LIVINGSTON COUNTY, Mich. – A man previously accused of impersonating police in Ann Arbor and Texas was arrested in Metro Detroit after he activated illegal flashing lights on his truck to pull a woman over, told her she was driving like a “f------ a------” and claimed to be a federal agent, according to court records.
Woman pulled over on I-96
A woman told police she was driving east on I-96 in Livingston County at 5:57 p.m. Oct. 27 when she passed a 2015 Ford F-250 pickup truck with Texas plates. Officials said the pickup truck got behind her car and began flashing red and blue lights, so the woman pulled over.
The driver of the pickup truck -- Michael Joseph Snyder, 42, of Northfield Township -- approached her car while wearing a black shirt and dark green tactical pants, according to authorities. The woman said she noticed Snyder had several tattoos on his arms and neck.
Snyder told the woman that she had been driving like a “f------ a------,” court records show.
She questioned his authority since his F-250 had Texas plates, and he told her he was a federal agent, police said.
The woman grew suspicious of Snyder and told him she didn’t believe he was a law enforcement officer, according to authorities. She drove away and called 911, officials said.
While on the phone with the operator, the woman managed to get behind Snyder’s pickup truck and follow it east on I-96 and south on U.S. 23, court records show.
The F-250 exited at Exit 54, police said. Authorities located it in Northfield Township, where Snyder lives.
Snyder taken into custody
Officers spoke to Snyder, who admitted he had lights on his pickup truck but claimed they were only red and white, according to authorities.
Snyder refused to activate the lights and wouldn’t turn over his keys, officers said.
Police told Snyder what the woman told them and he denied activating his lights during the incident or pulling the woman over, court records show. He told them he pulled up next to the woman’s car, flipped her off and told her to slow down, according to officials.
Snyder was arrested and the pickup truck was towed.
Authorities obtained a search warrant for the F-250 and found aftermarket lights on the front and back that flashed red and blue, officials said.
Police also found an assortment of tactical gear and weapons inside the home, including a tactical vest bearing an “Agent” patch with flex cuffs; a tactical belt with an unloaded Smith & Wesson handgun in the holster, along with loaded magazines and a knife; a backpack containing an unloaded Zenith firearm along with loaded magazines, gun tools, flex cuffs and holsters; and a gun case containing an Anderson AM-15 rifle and loaded magazines, according to authorities.
Officials said they also found the keys to the pickup truck and a black shirt in the kitchen.
Interview at sheriff’s office
Snyder was interviewed by law enforcement officers at the Livingston County Sheriff’s Office. Police said he agreed to talk after being read his Miranda rights.
He told officers that he uses the emergency lights for displays at trade shows, police said. Snyder owns an online retail company that sells police tactical gear, according to court records.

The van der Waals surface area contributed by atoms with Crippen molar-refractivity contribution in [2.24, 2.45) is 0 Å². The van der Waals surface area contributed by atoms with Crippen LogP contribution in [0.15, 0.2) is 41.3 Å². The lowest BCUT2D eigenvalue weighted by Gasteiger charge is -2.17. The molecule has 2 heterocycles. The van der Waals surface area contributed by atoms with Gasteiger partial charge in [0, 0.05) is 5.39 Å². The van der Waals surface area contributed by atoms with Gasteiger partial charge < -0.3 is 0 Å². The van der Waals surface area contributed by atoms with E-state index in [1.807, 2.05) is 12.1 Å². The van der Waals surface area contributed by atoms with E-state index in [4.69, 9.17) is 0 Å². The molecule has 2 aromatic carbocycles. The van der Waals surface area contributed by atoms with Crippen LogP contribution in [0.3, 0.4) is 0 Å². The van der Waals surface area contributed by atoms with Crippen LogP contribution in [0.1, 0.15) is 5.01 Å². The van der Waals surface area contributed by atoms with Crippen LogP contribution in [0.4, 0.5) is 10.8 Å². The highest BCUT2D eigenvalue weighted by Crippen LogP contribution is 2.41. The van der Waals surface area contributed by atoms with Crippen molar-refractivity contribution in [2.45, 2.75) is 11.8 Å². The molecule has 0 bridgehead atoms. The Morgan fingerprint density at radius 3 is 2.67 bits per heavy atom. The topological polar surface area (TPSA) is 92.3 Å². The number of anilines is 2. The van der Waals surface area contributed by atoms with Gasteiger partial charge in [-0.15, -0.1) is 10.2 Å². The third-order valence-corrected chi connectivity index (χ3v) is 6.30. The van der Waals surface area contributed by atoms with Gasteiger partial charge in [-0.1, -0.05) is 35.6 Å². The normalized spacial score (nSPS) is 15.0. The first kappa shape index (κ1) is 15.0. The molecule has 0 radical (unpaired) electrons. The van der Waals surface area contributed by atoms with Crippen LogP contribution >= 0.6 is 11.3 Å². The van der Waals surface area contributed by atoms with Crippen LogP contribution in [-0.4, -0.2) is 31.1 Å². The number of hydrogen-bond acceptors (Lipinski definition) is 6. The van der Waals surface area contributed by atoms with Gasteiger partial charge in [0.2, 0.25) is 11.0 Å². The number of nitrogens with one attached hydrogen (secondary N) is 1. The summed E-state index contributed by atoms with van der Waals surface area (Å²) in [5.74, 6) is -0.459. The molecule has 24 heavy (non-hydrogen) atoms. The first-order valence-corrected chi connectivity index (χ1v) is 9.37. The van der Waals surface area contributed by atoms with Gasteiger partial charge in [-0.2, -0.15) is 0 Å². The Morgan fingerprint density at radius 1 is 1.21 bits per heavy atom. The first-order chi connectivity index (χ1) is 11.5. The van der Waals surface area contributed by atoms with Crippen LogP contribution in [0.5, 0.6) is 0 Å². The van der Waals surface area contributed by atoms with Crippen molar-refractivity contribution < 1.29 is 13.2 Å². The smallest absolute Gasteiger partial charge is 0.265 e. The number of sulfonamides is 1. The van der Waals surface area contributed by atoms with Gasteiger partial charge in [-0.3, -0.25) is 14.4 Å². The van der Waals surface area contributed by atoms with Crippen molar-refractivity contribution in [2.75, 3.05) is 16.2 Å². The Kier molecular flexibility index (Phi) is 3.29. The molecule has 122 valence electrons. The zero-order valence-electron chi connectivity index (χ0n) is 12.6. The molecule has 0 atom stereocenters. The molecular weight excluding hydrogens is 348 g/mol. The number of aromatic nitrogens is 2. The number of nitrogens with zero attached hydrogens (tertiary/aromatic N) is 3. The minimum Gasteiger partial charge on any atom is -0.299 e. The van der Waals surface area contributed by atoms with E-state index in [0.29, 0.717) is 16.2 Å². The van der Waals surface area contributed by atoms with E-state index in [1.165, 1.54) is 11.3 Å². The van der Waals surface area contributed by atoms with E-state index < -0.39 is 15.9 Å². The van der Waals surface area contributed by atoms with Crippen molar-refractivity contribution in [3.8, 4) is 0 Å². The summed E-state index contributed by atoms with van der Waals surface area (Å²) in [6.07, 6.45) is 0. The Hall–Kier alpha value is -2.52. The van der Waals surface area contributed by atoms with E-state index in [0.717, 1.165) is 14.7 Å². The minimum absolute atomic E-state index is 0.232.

Snyder denied activating his lights to pull the woman over, but when asked if it was possible he had accidentally turned on the lights, he snapped his fingers and said, “Yupp, that’s it,” and, “I guess you can lock me up,” court records show.
He also told officers that he might have a vest with a patch that identifies him as a federal agent or law enforcement officer, police said. He told them the vest was at his company’s warehouse and wouldn’t disclose that location, officials said.
Snyder told police he had recently been stopped by Livonia police because his wife accidentally activated the lights. He said he explained the situation to an officer and was released without incident, according to authorities.
Investigators said they found two other notable encounters in Snyder’s criminal history.
He was involved in a June 24, 2018, confrontation in Ann Arbor involving three other men, police said. Snyder told responding Ann Arbor police officers that one of the other men had a gun, officials said. An officer aimed a pistol at the other man and ordered him to the ground as a result, court records show.
Police didn’t find a gun on the man and none of the interviewed bystanders had seen a gun, authorities said.
One of the other men told police Snyder had claimed to be an officer. A witness told authorities a man matching Snyder’s description had started harassing the group of men, claimed to be a cop and held his cellphone to his ear asking for backup.
Snyder admitted to telling the 911 operator that he was a police officer to get a faster response, officials said. He was not prosecuted, according to court records.
During an Oct. 28, 2014, incident in El Paso, Texas, officers were called to a report of an aggravated assault and a man impersonating police, officials said.
A man told officers he had been driving on the interstate when he noticed flashing red and blue lights behind him. He said he stopped and Snyder ordered him to get out of his vehicle with his hands up, according to authorities.
The man said Snyder was displaying a handgun, police said. When the man asked to see Snyder’s credentials, Snyder went back to his vehicle and left, court records show.
Officials said the case went to the court, but it was dismissed when the victim failed to appear.
The criminal complaint says there is probable cause that Snyder committed the offense of false impersonation of a police officer or employee of the United States.
Snyder is accused of pretending to be a federal agent when he pulled the woman over on I-96. Officials allege he knew the pretense was false but he acted with the intent to make the woman obey his actions.